Vivek Wadhwa, BusineesWeek: The Science Education Myth
American Friends Service Committee: LABOR MOBILITY AND THE GLOBAL ECONOMY
PhDs.org: Science, Math, and Engineering Career Resources http://www.phds.org/
Urban Institute: The Real Technology Challenge (Research Report)
"It's a very serious proposal," says Lofgren. "The IEEE lays out in stark terms that there is an obvious shortage of qualified U.S. graduates, and it only makes sense to allow exceptional people the chance to stay here and innovate instead of forcing them back to form startups in other countries."
Zoe Lofgren (D- Calif.) "…obvious shortage of qualified U.S. graduates…"
Extrapolated from the American Society for Engineering Education data, "Engineering By the Numbers" Michael T. Gibbons (PDF)
DOCTORAL DEGREES 1999-2006 = 23,257
MASTERS DEGREES 1999-2006 = 155,298
BACHELOR'S DEGREES 1999-2006 = 685,007
DOCTORAL DEGREES 1999-2006 = 23,257
MASTERS DEGREES 1999-2006 = 132,041
BACHELOR'S DEGREES 1999-2006 = 552,966
Engineering Degrees 1999-2006: individual Perm-Residents and Citizens = 708,264
Authors note: The aggregate ASEE Engineering degree data is not directly relational to BLS-OES aggregates. Foreign and Domestic yearly student ratios are reported by the ASEE, by degree level. Assuming these ratios are relevant to all fields of study, the following graph displays the top performing Engineering occupations and (all) domestic degrees awarded.
(Click image to enlarge)
BLS - OES Engineering occupations, sorted by Job growth 1999-2006.
Engineers, all other = 155,620
Industrial engineers = 42,430
Civil engineers = 27,590
Electronics engineers, except computer = 25,050
Aerospace engineers = 14,930
Mechanical engineers = 14,590
Computer hardware engineers = 14,060
Biomedical engineers = 7,580
Petroleum engineers = 5,420
Nuclear engineers = 5,290
Marine engineers and naval architects = 3,360
Agricultural engineers = 790
Chemical engineers = 430
Environmental engineers = -80
Mining and geological engineers, including mining safety engineers = -350
Materials engineers = -500
Electrical engineers = -1,540
Health and safety engineers, except mining safety engineers and inspectors = -15,850
Total BLS – OES Engineering Employment Growth = 298,820
Zoe Lofgren (D- Calif.) "…and it only makes sense to allow exceptional people the chance to stay here and innovate …"
"According to the American Society of Engineering Education (asee.org), foreigners account for nearly 45% of masters-level engineering students and 60% of PhDs."
Vivek Wadhwa, BusinessWeek: "The Visa Shortage: Big Problem, Easy Fix"
Cause for alarm? Justification for a massive increase in H-1B and green-card visas? Hardly, the fact that Mr. Wadhwa fails to mention, is that U.S. Educational capacity has grown over the years. According to the ASEE data, 3,212 Engineering PhDs were awarded to domestic students in 1999 and 3,198 domestic Engineering PhDs were awarded in 2006. (Fourteen fewer domestic PhDs than in 1999.) Domestic Masters Degrees in Engineering improved from 17,967 in 1999, to 23,487 in 2006.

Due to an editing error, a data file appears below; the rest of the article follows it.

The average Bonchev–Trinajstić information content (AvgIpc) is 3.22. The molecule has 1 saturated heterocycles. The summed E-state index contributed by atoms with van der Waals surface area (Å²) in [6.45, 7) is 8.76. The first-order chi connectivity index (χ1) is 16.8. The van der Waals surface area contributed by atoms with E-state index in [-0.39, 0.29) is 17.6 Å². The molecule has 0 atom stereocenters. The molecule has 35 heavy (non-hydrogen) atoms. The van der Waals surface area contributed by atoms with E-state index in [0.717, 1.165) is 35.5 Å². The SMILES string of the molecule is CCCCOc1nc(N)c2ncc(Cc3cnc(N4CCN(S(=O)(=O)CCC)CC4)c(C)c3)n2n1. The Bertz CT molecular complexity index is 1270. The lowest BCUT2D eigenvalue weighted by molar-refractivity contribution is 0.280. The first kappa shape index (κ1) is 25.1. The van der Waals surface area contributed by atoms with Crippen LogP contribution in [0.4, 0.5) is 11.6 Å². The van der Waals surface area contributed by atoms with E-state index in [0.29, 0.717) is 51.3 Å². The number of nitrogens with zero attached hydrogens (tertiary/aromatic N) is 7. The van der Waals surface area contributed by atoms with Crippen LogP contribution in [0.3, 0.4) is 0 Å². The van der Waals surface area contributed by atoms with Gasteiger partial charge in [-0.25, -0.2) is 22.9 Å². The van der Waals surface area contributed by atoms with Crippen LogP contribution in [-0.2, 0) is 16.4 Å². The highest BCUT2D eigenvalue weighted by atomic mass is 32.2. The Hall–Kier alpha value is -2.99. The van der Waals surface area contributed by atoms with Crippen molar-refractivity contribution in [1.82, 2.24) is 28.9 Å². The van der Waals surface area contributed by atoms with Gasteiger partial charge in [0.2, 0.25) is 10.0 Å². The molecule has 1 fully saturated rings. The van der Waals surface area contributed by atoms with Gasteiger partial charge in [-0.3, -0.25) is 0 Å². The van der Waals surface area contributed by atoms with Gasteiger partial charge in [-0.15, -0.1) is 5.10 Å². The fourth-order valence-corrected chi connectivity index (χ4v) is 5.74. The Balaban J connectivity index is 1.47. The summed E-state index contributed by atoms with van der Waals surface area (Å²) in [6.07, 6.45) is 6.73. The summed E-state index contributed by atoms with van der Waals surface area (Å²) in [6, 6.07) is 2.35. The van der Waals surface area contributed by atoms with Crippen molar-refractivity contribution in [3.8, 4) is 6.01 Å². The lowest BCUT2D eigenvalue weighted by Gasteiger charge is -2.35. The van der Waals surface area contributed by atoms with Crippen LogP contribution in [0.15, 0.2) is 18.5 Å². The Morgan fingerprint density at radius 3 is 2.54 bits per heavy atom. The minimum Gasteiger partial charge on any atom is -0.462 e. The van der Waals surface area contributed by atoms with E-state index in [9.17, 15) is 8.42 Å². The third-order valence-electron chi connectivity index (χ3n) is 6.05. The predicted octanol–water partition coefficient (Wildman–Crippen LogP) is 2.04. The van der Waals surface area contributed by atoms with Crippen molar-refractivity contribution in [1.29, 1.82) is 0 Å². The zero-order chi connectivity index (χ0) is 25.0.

Additionally, America already has a visa program to allow exceptional people a chance to stay.
The total number of Engineering PhDs awarded to foreign students in 2006 was 5,153, well within the annual 40,400 Employment-Based First Preference (E1) visa allotment.
The total number of Engineering Masters degrees awarded to foreign students in 2006 was 15,528, well within the annual 40,400 Employment-Based Second Preference (E2) visa allotment.
The total number of Engineering Bachelors degrees awarded to foreign students in 2006 was 5,341, well within the annual 40,400 Employment-Based Third Preference (E3) visa and recapture of unused (E2) visa allotment.
Zoe Lofgren (D- Calif.) "…instead of forcing them [foreign students] back to form startups in other countries."
Zoe Lofgren has mixed apples with oranges with the previous statement, America has an adequate supply of Employment-based visa allotment to easily absorb 100% of the foreign-born Engineering students annually.
The H-1B, L-1 guestworker visa programs have caused the back-log in green-card applications. The H-1B and L-1 visa programs have broken the (EB) Employment-based path to citizenship. The H-1B and L-1 is the path to hireling peonage for skilled professionals both foreign and domestic.
Excessive immigration hyper-inflates the U.S. housing market, forcing salary requirements to exceed globally competitve levels. Yes, we need to allow these foreign students and guestworkers to go home to improve third-world economies – would we rather have highly-skilled Citizens be forced to go abroad and compete against us?
Addition views of 1999 - 2006 ASEE Engineering Data: